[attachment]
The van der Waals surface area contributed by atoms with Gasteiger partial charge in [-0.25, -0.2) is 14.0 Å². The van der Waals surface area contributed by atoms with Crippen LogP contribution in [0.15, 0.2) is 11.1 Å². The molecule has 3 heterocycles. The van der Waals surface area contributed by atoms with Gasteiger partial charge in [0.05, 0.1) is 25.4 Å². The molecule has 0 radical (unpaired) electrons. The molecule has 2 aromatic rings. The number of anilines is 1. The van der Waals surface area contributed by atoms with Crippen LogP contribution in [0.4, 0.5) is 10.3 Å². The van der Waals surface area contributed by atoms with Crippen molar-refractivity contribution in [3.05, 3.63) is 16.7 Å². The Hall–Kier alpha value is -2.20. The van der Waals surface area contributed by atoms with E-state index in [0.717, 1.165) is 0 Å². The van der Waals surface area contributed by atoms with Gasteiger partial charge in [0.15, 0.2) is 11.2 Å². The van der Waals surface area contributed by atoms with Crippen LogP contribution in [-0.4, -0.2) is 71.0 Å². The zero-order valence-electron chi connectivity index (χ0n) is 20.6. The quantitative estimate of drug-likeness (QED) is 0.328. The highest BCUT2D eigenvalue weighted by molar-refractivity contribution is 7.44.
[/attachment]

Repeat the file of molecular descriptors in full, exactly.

The van der Waals surface area contributed by atoms with Gasteiger partial charge in [-0.25, -0.2) is 14.0 Å². The van der Waals surface area contributed by atoms with Crippen LogP contribution in [0.15, 0.2) is 11.1 Å². The molecule has 3 heterocycles. The van der Waals surface area contributed by atoms with Gasteiger partial charge in [0.05, 0.1) is 25.4 Å². The molecule has 0 radical (unpaired) electrons. The molecule has 2 aromatic rings. The number of anilines is 1. The van der Waals surface area contributed by atoms with Crippen LogP contribution in [0.4, 0.5) is 10.3 Å². The van der Waals surface area contributed by atoms with Crippen molar-refractivity contribution in [3.05, 3.63) is 16.7 Å². The Hall–Kier alpha value is -2.20. The van der Waals surface area contributed by atoms with E-state index in [0.717, 1.165) is 0 Å². The van der Waals surface area contributed by atoms with Gasteiger partial charge in [0.15, 0.2) is 11.2 Å². The van der Waals surface area contributed by atoms with Crippen LogP contribution in [-0.4, -0.2) is 71.0 Å². The zero-order valence-electron chi connectivity index (χ0n) is 20.6. The quantitative estimate of drug-likeness (QED) is 0.328. The highest BCUT2D eigenvalue weighted by molar-refractivity contribution is 7.44.